Tuesday May 10
Coevolution in a Bee-Orchid Mutualism
MCZ 101, 26 Oxford Street, Harvard University
Evolutionary biologists have long recognized the central role that species interactions play in the origin and maintenance of biological diversity. However, the ecological conditions and the genetic mechanisms whereby interacting lineages coevolve and adapt to one other remain poorly understood. My work investigates the genetic bases of coadaptation in a highly specialized plant-pollinator mutualism. Unlike the majority of insects, male euglossine bees do not produce their own pheromones, but instead gather and accumulate perfume compounds (terpenes) from the environment to present subsequently to females during courtship display. Male-gathered perfumes are species-specific, and thus likely mediate reproductive isolation among related bee lineages. A large diversity of orchid species from the American tropics has evolved the production of terpene-rich floral scents to attract male euglossine bees in exchange for pollination services. My research explores the mechanisms of coadaptation and reproductive isolation on both sides of this fascinating mutualism. On the bee side, my research aims to (1) characterize the diversity of perfume phenotypes across the phylogeny of euglossine bees, (2) investigate whether and how male perfume phenotypes mediate reproductive isolation among lineages, and (3) characterize the genetic and functional bases of sensory (olfactory) perception that control perfume specificity. On the orchid side, my work aims to (4) elucidate the ecological and chemical mechanisms of scent-mediated pollinator specificity, (5) determine whether and how divergent floral scent phenotypes promoted the evolution of reproductive isolation, and (6) characterize the genetic mechanisms that regulate scent production and differentiation among related orchid lineages. My research integrates approaches from multiple disciplines including evolutionary biology, genomics, molecular biology, chemistry and physiology to investigate how genetic toolkits are coopted to generate the intricate associations we observe between species in nature.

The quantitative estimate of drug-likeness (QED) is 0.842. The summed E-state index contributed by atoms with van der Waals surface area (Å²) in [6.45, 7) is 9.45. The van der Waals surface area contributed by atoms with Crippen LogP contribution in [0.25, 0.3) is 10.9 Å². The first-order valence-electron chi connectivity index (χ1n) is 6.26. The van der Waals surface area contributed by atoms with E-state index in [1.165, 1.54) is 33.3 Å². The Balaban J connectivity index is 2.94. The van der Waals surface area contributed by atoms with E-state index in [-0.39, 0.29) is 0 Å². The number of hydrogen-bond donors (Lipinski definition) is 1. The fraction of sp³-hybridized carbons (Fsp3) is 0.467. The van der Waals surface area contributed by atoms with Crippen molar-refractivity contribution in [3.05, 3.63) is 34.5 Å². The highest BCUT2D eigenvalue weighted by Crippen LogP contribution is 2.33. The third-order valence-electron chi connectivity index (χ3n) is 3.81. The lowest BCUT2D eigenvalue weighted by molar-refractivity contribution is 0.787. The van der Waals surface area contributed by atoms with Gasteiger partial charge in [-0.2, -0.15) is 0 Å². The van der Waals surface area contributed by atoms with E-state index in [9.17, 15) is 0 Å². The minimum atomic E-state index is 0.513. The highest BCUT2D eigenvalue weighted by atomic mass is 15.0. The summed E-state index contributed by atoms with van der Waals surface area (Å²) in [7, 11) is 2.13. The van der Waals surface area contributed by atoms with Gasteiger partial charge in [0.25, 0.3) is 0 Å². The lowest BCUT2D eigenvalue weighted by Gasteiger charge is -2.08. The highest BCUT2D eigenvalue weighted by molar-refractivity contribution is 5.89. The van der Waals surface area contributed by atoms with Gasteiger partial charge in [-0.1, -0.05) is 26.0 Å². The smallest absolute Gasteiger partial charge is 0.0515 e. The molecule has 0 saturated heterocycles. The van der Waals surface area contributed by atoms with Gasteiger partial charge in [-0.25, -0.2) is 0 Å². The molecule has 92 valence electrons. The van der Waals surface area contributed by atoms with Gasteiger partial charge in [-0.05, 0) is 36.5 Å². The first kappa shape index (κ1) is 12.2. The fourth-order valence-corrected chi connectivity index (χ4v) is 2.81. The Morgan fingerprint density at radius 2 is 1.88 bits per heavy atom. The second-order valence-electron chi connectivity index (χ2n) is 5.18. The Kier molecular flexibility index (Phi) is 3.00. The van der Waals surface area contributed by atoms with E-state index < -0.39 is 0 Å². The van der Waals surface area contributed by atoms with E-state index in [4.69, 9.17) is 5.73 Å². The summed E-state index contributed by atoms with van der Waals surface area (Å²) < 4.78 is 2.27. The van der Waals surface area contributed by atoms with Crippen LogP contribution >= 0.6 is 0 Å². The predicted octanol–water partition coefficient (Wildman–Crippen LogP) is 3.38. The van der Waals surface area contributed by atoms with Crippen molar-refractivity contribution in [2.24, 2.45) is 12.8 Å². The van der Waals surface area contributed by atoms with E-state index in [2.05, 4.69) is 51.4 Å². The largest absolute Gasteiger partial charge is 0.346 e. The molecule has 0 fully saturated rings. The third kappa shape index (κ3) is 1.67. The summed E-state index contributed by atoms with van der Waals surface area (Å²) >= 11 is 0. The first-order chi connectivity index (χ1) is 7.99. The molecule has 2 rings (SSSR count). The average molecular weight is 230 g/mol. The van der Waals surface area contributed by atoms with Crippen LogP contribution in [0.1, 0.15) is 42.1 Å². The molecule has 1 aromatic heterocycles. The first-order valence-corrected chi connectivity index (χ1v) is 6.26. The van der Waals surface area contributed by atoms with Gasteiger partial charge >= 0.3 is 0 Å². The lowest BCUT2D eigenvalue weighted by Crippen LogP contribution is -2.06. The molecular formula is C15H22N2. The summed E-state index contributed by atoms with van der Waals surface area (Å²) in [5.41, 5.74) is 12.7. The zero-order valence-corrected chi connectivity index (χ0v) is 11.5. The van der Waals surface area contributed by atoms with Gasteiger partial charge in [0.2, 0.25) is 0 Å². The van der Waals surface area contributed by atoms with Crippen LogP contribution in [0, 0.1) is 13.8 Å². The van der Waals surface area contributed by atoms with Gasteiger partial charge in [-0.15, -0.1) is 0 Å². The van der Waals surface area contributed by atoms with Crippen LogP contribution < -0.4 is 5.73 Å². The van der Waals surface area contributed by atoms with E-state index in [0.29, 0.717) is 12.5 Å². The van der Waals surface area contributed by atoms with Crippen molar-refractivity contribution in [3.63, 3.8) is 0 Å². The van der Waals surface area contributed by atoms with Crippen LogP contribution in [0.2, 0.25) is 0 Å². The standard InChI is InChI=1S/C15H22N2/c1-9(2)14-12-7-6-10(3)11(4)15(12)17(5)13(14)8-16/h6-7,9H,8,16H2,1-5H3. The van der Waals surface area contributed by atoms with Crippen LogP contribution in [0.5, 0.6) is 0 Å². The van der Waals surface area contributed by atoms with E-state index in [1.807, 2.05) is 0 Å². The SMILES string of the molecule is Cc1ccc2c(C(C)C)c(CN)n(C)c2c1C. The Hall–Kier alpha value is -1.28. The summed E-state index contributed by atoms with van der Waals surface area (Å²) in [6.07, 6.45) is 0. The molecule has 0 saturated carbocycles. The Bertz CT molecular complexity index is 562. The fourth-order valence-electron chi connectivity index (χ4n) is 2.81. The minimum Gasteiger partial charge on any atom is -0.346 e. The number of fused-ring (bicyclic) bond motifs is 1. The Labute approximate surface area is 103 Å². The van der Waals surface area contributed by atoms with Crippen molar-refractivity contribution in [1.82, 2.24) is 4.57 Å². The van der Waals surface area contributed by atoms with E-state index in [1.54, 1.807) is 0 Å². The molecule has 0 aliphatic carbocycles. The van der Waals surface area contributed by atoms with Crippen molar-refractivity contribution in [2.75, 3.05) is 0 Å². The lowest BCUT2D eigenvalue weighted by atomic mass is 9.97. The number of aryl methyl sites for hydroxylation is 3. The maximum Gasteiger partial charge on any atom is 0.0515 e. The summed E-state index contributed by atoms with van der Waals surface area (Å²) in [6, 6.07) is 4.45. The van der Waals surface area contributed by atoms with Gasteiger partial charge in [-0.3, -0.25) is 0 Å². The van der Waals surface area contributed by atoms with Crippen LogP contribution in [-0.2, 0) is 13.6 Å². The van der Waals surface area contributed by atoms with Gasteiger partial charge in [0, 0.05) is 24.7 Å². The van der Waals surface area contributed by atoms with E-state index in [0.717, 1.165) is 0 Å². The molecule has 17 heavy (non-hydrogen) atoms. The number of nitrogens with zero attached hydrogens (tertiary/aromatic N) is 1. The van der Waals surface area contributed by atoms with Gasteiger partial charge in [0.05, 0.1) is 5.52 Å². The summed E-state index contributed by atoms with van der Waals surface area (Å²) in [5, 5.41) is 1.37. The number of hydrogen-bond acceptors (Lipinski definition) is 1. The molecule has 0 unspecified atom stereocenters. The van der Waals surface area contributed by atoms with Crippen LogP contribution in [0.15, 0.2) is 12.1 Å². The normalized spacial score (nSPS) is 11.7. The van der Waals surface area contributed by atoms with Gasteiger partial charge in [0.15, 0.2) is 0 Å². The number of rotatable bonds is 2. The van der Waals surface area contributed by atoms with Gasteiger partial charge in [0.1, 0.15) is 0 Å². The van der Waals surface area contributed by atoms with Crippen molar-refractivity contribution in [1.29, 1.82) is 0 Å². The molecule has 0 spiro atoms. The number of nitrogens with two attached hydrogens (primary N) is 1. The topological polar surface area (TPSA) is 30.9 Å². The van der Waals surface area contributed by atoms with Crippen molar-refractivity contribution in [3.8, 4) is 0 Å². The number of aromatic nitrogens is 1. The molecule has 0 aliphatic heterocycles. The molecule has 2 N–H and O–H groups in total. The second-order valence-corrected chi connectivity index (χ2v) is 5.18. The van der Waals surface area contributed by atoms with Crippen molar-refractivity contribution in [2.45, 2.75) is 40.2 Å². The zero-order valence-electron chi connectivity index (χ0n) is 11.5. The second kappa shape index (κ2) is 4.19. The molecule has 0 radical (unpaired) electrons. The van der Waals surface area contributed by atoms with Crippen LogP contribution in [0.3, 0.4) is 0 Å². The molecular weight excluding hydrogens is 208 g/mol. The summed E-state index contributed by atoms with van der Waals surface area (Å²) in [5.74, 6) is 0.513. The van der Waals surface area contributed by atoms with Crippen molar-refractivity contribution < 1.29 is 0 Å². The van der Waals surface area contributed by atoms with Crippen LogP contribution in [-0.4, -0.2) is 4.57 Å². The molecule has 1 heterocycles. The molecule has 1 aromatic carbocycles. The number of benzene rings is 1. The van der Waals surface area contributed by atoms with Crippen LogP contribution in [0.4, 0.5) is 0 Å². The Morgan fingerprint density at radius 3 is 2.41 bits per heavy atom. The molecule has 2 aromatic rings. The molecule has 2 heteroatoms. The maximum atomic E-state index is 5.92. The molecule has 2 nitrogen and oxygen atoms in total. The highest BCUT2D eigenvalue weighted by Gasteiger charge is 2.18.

The talk is free and open to the public. The meeting is readily accessible via public transportation. Parking is available in the Oxford Street Garage with advance arrangement, as described here, or (usually but not always) at spaces on nearby streets. Everyone is also welcome to join us for dinner before the talk (beginning at 5:45 PM) at the West Side Lounge, 1680 Massachussetts Avenue, Cambridge.
CEC meetings are held the second Tuesday of the month from October through May. The evening schedule typically includes an informal dinner (5:45 to 7:15 PM) followed by our formal meeting (7:30 – 9:00 PM). The latter begins with club business and is followed by a 50 minute entomology related presentation. Membership is open to amateur and professional entomologists.